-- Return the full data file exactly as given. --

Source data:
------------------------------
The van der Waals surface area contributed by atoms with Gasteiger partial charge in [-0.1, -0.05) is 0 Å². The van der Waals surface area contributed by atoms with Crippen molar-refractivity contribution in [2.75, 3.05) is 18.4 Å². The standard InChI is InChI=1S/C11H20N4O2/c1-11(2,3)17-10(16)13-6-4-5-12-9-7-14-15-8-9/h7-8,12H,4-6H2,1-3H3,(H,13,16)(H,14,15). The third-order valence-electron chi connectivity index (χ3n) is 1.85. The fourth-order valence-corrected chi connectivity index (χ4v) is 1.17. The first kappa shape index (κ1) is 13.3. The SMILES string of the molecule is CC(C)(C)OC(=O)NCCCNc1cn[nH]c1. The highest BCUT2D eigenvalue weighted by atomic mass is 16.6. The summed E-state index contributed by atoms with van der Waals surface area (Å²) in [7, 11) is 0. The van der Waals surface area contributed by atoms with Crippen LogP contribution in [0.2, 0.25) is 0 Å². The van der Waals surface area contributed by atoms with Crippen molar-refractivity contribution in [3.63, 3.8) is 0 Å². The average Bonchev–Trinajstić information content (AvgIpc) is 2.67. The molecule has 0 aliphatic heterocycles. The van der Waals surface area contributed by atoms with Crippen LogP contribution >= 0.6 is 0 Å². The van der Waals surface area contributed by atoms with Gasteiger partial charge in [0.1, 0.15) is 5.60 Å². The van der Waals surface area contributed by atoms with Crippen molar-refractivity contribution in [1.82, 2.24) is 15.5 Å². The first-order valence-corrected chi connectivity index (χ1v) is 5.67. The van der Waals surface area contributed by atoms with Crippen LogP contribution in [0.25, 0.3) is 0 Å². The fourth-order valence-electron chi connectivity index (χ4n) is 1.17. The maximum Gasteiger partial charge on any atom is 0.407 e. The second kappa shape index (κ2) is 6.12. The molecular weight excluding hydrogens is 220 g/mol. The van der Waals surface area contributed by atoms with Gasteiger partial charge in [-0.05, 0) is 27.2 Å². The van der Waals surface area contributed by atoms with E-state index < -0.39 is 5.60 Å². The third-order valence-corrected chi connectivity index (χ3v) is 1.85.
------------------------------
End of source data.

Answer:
The van der Waals surface area contributed by atoms with Gasteiger partial charge in [-0.1, -0.05) is 0 Å². The van der Waals surface area contributed by atoms with Crippen molar-refractivity contribution in [2.75, 3.05) is 18.4 Å². The standard InChI is InChI=1S/C11H20N4O2/c1-11(2,3)17-10(16)13-6-4-5-12-9-7-14-15-8-9/h7-8,12H,4-6H2,1-3H3,(H,13,16)(H,14,15). The third-order valence-electron chi connectivity index (χ3n) is 1.85. The fourth-order valence-corrected chi connectivity index (χ4v) is 1.17. The first kappa shape index (κ1) is 13.3. The SMILES string of the molecule is CC(C)(C)OC(=O)NCCCNc1cn[nH]c1. The highest BCUT2D eigenvalue weighted by atomic mass is 16.6. The summed E-state index contributed by atoms with van der Waals surface area (Å²) in [7, 11) is 0. The van der Waals surface area contributed by atoms with Crippen LogP contribution in [0.2, 0.25) is 0 Å². The van der Waals surface area contributed by atoms with Crippen molar-refractivity contribution in [3.63, 3.8) is 0 Å². The average Bonchev–Trinajstić information content (AvgIpc) is 2.67. The molecule has 0 aliphatic heterocycles. The van der Waals surface area contributed by atoms with Crippen LogP contribution >= 0.6 is 0 Å². The van der Waals surface area contributed by atoms with Gasteiger partial charge in [0.1, 0.15) is 5.60 Å². The van der Waals surface area contributed by atoms with Crippen molar-refractivity contribution in [1.82, 2.24) is 15.5 Å². The first-order valence-corrected chi connectivity index (χ1v) is 5.67. The van der Waals surface area contributed by atoms with Crippen LogP contribution in [0.25, 0.3) is 0 Å². The fourth-order valence-electron chi connectivity index (χ4n) is 1.17. The maximum Gasteiger partial charge on any atom is 0.407 e. The second kappa shape index (κ2) is 6.12. The molecular weight excluding hydrogens is 220 g/mol. The van der Waals surface area contributed by atoms with Gasteiger partial charge in [-0.05, 0) is 27.2 Å². The van der Waals surface area contributed by atoms with E-state index < -0.39 is 5.60 Å². The third-order valence-corrected chi connectivity index (χ3v) is 1.85.